GORE IN THE STORE
Film, DVD, Blu-Ray & Streaming Reviews - By Fans For Fans
THEY LIVE IN THE GREY ***
Directed by Abel Vang and Burlee Vang.
Starring Michelle Krusiec, Ken Kirby, Madelyn Grace.
Horror, United States, 124 mins, cert 18.
Out now on DVD and digital from Acorn Media International. RRP £15.99.
If you liked THE SIXTH SENSE but thought it needed to be even more depressing, and feature less Bruce Willis, then the latest horror from the Vang Brothers, out now on DVD and digital download from Acorn Media International, might be just the thing to watch on a spooky October night in.
THEY LIVE IN THE GREY follows emotionally scarred clairvoyant social worker Claire (Michelle Krusiec) who lives in constant fear of the aggressive ghosts that torment her on a daily basis (such as cropping up at dinner and bleeding ghost blood all over the place, or trying to grab her when she puts out the bins). At work Claire is given a new child protection case that involves a young girl (Madelyn Grace) whose school is growing concerned by the various scratches and bruises she keeps receiving. Are these from skateboarding mishaps (as she claims) or from the hands of her seemingly caring parents, or could they perhaps even be the result of something otherworldly? Claire must use her psychic skills, and come to terms with a tragic event in her own past, in order to help the troubled girl before it’s too late.
This film features plenty of genuinely distressing scenes and isn’t a fun watch. Most of the ghost appearances are truly unsettling, including a distraught mother and her wailing baby in a hospital morgue and a traffic cop with a wound in their head who doesn’t realise she is dead.
Grey is an appropriate colour to include in the title as this is a completely humourless and dour film. There is an all-prevailing sense of sadness and gloom throughout. It’s a slow contemplative film, with plenty of silences broken up by an occasional sad score. It’s appropriate for the content in this case, but I do prefer a little touch of lightness in my films, and at two hours it could have slotted in at least some gentle humour.
Unfortunately, this film is done a disservice by its similarities, both tonally and in story, to THE SIXTH SENSE and it falls short when directly compared to M Night Shyamalan’s still slickly effective chiller. Whereas THE SIXTH SENSE had a simple story and directorial style, and an easy to sympathise with protagonist in its child star (which made the supernatural intrusions all the more starkly shocking), THEY LIVE IN THE GREY muddies things with occasionally intentionally disorientating stylistic choices and a mysterious emotionally closed lead (whose past is revealed as the story goes along) making the film less effective on the whole as it’s harder to engage on a human level with the proceedings at first. However, the one thing that this film does have that THE SIXTH SENSE doesn’t is a gratuitous shot of a ghost’s bare bum (so there are pros and cons to each film).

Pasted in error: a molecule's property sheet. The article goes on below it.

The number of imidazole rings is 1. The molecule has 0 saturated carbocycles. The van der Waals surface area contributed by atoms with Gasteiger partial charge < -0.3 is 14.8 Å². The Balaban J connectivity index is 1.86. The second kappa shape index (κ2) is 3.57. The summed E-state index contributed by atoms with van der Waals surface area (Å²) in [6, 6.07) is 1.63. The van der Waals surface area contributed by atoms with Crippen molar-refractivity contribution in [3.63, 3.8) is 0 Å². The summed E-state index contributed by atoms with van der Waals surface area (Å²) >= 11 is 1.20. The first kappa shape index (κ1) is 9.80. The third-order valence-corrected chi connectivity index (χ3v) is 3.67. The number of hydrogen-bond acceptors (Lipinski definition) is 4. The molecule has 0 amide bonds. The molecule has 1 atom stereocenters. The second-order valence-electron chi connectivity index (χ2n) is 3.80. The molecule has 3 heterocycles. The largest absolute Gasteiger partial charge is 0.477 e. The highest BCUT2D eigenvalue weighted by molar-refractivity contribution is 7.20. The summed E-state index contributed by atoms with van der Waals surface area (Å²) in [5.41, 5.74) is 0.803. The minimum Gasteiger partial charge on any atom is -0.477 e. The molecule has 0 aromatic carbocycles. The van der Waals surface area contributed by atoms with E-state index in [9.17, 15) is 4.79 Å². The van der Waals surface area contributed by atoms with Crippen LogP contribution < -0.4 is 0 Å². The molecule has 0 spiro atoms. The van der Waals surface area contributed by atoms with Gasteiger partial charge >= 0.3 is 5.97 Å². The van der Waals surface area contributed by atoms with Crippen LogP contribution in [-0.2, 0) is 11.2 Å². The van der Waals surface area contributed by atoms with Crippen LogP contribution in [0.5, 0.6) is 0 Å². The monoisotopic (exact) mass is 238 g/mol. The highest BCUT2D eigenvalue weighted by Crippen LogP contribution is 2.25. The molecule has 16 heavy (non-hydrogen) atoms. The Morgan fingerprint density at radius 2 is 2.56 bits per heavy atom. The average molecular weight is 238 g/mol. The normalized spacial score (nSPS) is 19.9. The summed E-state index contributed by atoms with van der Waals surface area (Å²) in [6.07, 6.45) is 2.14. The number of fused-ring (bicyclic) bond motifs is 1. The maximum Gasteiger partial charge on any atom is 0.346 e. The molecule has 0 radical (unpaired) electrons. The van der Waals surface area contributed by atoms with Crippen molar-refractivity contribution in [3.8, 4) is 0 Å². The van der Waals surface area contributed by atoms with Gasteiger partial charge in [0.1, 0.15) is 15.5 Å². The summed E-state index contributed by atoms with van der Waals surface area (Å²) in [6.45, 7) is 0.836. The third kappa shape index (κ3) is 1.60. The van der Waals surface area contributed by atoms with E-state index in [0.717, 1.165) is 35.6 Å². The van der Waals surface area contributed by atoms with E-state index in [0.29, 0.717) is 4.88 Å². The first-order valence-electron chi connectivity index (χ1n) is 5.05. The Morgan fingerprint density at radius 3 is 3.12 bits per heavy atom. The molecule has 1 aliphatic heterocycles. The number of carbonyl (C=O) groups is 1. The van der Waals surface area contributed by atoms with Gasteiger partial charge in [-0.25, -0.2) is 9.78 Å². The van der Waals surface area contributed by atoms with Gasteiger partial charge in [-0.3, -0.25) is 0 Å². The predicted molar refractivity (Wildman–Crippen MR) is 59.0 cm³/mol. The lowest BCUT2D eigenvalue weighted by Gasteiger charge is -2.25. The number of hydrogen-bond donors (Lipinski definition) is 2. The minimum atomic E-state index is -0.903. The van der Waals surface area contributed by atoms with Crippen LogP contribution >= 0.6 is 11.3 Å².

THEY LIVE IN THE GREY is anchored by a stellar performance from Michelle Krusiec as Claire Yang, I was previously unfamiliar with her although she has worked prolifically in television. She is entirely believable as the emotionally numb and traumatised care worker and she has to suffer all manner of manhandling at the hands of ghosts and humans throughout the film.
This is streaming as a Shudder Original and if you already subscribe to that service there is no particular reason to get this on disc as the only special feature you get is a photo gallery (which really stretches the definition of both special and feature).
Overall, THEY LIVE IN THE GREY is a solidly effective moody horror that effectively chills and disturbs but is somewhat let down by an overly familiar plot and an unnecessarily indulgent runtime. If you like your horror to be earnest and sad then this is definitely worth a watch, but if you prefer more fun-house style tongue-in-cheek thrills then this might not be for you.
Film, DVD, Blu-Ray & Streaming Reviews
By Fans For Fans